Nowadays, many women undergo caesarean delivery because of complications and health issues. Some women think that a C-section is better or easier. And once you’ve given birth once by caesarean, you can’t go back. But this isn’t always the case. Let’s clear up some myths, and take a look at how you can give birth naturally after having a C-section. (VBAC)
Caesareans: Myth Vs Fact
Caesareans are less painful.
Having a caesarean is major abdominal surgery and definitely more painful, with a longer recovery, than a vaginal delivery
Some women believe that a C-section saves from problems in the bedroom down the road but the opposite is true.
Women who get C-sections have more problems with sex afterward than women who go for a vaginal birth.
If your baby is breech you have to go for a C-section.
You can also go for an external cephalic version with the help of your doctor and try to turn your baby from breech to head down. If this process is successful and the baby becomes head down, then you can try to have a vaginal delivery.
If you’re having twins, you need to have a caesarean.
Some twins can be delivered vaginally with no ill effects for mom or babies.
So, if you’re pregnant, think twice before going for a C-section.
That said, if your health care provider recommends C-section for reasons such as preeclampsia, diabetes, genital herpes, cephalopelvic disproportion, fetal distress, cord prolapse, placental abruption and placenta previa then a C-section may be only option.
VBAC: Giving Birth Naturally
VBAC stands for Vaginal Birth after Caesarean. Yes, you read it right. Vaginal birth is possible after a C-section. Every woman should know about this, so mothers can avoid frequent C-sections and opt for a normal and easy delivery.
If you’ve already undergone a C-section, you no doubt have many questions regarding VBAC. Can VBAC be possible? What is the success rate? What are the risks? Is VBAC possible after 2 C-sections? What are the pros and cons? All the questions are answered here.
What are the conditions for delivering vaginally after a C-section?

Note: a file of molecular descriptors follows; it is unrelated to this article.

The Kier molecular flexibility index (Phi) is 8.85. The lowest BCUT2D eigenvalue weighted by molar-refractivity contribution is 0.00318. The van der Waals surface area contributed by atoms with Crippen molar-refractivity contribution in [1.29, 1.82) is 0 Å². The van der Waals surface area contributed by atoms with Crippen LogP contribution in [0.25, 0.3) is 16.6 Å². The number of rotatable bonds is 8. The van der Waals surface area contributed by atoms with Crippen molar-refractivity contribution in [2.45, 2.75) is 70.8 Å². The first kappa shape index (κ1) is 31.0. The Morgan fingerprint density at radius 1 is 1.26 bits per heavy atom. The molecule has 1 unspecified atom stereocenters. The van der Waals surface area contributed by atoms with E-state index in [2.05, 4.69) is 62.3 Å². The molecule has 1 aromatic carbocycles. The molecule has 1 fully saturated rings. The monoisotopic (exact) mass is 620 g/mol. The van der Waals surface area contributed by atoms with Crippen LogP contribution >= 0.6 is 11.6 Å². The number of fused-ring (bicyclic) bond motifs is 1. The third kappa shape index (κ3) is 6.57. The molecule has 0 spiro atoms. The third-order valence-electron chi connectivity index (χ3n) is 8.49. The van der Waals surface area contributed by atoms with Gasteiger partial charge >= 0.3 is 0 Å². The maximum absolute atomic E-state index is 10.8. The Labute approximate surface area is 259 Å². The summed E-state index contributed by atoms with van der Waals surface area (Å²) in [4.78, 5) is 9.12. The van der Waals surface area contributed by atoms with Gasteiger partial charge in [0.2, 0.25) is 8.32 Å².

- No more than 2 low transverse caesarean deliveries.
- Not having a vertical incision in the upper uterus
- No additional uterine scars, anomalies or previous ruptures.
- No prior extensive uterine surgery.
- The pelvis size is large enough to allow the baby easily; baby’s head is not too large.
- No prior uterine rupture.
- No obstetric problems.
- Your health care provider should be prepared to monitor labor and perform or refer for a caesarean if necessary.
- There’s an anesthesiologist, other medical personnel, and equipment available around-the-clock to handle an emergency situation for you or your baby.
If you tick the above points, then VBAC is a great option to deliver your baby naturally without need for surgery or scarring.
What are the benefits of having a VBAC?
The benefits of a VBAC compared to a C-section include:
- Avoiding another scar on your uterus. This is important if you are planning on a future pregnancy. The more scars you have on your uterus, the greater the chance of problems with a later pregnancy.
- Less pain and discomfort after delivery.
- Shorter stay in the hospital and an easier recovery at home.
- A lower risk of infection.
- A more active role for you and your birthing partner in the birth of your child.
- Be more likely to touch and cuddle your baby and have skin-to-skin contact straight after birth
- Have a better chance of starting and continuing to breastfeed your baby.
- Building a stronger, more intimate bond with your baby from the very beginning.
What are the possible risks of VBAC?
There is a small chance (less than 1 per cent) of uterine rupture at the site of the incision.
If you are unable to deliver vaginally then you may have to endure hours of labor and an unplanned C-section.
What is the success rate of VBAC?
Most VBACs are successful. A recent study had proved that 80% of VBACs are highly successful, and 3 to 4 women in 5 undergo VBAC and avoid surgery.
So if you’re thinking of having your next child, you have a choice. You can go for a vaginal delivery rather than choosing a painful and stressful surgery once again. Ask your midwife or gynecologist about VBAC.